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					                                   Brian C. Toolan MD
                            Orthopaedic Foot and Ankle Surgery
                                   The University of Chicago
                  Section of Orthopaedic Surgery and Rehabilitation Medicine
                  5841 S. Maryland Ave. MC 3079  Chicago  Illinois 60637
                               Phone 773.702.6984 Fax 773.702.0076

                                    Flat Foot Reconstruction

         A flat foot reconstruction is designed to give your foot an arch. A flat foot is a common
biomechanical problem that occurs when a person’s arch collapses. The arch is the main
supportive structure of your foot. If the arch loses its strength, the bony framework begins to
collapse causing your foot to flatten. Like a sagging bridge, the weakness in the middle strains
the joints at both ends of your foot. This can cause severe stress, inflammation, discomfort and
may lead to other foot problems.
         As the framework of the foot collapses, the foot flattens and may add additional stress to
other parts of the foot. These problems include hammertoes, bunions, heel spurs, arch strain,
corns, neuromas and sagging joints. Flat feet can also affect other parts of the body causing
fatigue, pain or stiffness in the ankles, knees, hips and lower back.

Surgery
         Flat foot reconstruction involves fixing the bones and soft tissues to give your foot an
arch. It actually consists of a combination of procedures. Your physician will choose the
combination that will best help you. They are a lapidus procedure, lateral column lengthening,
calcaneal osteotomy, an FDL tendon transfer to the navicular, and a gastrocnemius recession.
         The lapidus procedure is part of the bony work of the reconstruction. It involves an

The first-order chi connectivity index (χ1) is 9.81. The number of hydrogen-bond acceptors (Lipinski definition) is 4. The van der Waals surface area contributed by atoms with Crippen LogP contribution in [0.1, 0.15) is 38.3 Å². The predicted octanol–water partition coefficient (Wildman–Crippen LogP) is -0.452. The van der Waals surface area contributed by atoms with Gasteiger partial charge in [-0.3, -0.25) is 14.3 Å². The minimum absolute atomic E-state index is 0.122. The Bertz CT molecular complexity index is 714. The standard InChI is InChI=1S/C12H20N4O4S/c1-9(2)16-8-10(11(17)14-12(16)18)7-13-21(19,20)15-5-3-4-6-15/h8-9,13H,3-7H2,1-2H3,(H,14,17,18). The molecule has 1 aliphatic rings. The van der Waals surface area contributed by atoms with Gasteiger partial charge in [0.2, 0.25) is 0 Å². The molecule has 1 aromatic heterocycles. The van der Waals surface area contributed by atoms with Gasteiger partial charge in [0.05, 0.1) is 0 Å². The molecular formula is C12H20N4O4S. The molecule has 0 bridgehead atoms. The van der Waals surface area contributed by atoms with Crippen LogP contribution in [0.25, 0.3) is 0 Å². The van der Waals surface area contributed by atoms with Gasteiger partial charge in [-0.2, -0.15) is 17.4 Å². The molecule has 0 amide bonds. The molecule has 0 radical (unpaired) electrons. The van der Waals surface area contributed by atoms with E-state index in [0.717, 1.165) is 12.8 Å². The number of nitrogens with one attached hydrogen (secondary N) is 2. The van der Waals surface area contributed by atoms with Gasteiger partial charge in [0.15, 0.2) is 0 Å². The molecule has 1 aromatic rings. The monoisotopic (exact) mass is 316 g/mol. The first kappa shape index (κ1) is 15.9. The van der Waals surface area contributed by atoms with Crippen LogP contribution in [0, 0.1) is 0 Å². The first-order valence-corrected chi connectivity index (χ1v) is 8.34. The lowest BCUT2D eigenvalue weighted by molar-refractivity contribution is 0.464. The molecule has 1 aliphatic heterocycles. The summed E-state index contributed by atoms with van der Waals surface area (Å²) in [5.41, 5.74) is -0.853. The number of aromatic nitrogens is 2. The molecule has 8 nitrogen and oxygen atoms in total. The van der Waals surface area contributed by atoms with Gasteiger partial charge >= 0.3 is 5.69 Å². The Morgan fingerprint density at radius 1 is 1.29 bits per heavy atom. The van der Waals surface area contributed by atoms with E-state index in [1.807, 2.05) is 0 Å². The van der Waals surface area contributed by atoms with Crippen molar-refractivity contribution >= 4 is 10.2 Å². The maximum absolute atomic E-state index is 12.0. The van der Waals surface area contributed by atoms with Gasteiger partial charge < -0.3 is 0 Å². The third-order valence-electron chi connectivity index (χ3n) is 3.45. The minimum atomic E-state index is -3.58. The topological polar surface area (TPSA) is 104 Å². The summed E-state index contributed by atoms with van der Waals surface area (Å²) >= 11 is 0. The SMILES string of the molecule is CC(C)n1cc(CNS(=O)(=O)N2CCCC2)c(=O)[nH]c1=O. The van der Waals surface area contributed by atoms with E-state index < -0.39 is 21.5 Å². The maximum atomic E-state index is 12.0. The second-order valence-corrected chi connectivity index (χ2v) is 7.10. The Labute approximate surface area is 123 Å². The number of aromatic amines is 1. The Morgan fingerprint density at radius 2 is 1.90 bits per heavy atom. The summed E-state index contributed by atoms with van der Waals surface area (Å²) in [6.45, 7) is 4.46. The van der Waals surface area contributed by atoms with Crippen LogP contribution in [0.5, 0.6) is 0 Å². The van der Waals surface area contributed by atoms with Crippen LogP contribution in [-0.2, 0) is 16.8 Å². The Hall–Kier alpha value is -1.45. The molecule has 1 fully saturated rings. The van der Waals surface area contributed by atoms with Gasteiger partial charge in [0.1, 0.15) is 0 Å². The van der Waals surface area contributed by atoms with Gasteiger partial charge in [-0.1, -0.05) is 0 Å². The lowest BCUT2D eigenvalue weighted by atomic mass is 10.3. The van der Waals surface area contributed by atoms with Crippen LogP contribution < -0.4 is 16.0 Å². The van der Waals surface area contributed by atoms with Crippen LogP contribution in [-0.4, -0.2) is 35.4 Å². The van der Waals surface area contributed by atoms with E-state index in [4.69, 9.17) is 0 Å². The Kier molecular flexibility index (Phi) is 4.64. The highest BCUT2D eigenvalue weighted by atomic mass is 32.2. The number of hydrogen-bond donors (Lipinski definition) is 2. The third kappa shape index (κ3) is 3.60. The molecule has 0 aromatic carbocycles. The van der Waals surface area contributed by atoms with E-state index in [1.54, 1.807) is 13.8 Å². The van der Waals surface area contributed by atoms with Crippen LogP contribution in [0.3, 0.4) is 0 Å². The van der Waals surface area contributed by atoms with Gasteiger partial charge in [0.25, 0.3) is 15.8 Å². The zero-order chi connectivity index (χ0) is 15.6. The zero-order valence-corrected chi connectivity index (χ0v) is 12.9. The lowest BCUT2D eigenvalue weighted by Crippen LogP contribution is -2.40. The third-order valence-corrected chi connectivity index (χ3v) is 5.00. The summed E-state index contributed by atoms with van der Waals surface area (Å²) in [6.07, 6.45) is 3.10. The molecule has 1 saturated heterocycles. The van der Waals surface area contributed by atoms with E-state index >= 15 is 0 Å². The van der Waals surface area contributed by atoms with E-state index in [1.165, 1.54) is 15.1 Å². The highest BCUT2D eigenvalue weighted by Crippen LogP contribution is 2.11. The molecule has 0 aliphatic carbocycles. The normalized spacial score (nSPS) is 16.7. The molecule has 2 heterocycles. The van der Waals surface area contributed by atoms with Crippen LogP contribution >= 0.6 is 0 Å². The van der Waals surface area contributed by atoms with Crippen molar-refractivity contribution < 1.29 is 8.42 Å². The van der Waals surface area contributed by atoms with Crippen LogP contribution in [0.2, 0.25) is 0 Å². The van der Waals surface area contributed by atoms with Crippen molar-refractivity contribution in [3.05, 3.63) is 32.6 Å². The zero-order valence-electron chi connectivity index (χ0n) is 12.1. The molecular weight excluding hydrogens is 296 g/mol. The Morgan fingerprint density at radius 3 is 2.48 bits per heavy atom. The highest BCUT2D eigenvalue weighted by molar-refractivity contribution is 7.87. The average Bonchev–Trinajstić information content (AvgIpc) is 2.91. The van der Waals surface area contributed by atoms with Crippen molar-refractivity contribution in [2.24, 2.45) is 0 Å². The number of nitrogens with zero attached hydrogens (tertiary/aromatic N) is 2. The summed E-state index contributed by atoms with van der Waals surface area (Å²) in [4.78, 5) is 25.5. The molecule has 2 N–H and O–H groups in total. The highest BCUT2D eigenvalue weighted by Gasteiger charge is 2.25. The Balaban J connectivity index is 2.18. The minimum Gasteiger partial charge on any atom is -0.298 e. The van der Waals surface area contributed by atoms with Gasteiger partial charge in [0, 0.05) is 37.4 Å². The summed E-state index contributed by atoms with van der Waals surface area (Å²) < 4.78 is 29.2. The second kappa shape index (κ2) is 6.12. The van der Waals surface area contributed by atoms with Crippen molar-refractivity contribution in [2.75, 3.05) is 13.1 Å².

incision over the top of your foot on the same side as your big toe. The first metatarsal is fused
with the cuneiform bone in a position that restores the arch. It will be held together by two
screws. These screws will remain in place and will not be removed unless they cause you pain.
The joint that is fused does not have a lot of motion in the first place, so there will be no
significant change in the function related to the fusion.
         The lateral column lengthening is also part of the bony work of the reconstruction. This
involves taking a piece of bone (bone graft) from your pelvis. An incision can be expected above
your hip and is concealed by your under garments. The bone graft will be placed through an
incision on the outside of your foot between the cuboid and calcaneous. This is to help bring
your foot into good alignment (straight). The bone graft will be held in place by a plate and
screws that will not be removed.
         Sometimes, instead of using bone graft, your heel is cut and moved over to straighten
your foot. This procedure is called a calcaneal osteotomy. Your doctor will decide which
procedure works best for your particular case.
         The FDL tendon transfer is part of the soft tissue work of the reconstruction. The tendon
that usually supports the arch is no longer able to do all of the work by itself. So the FDL (flexor
digitorum longus) tendon is transferred to the navicular bone. The FDL is usually responsible for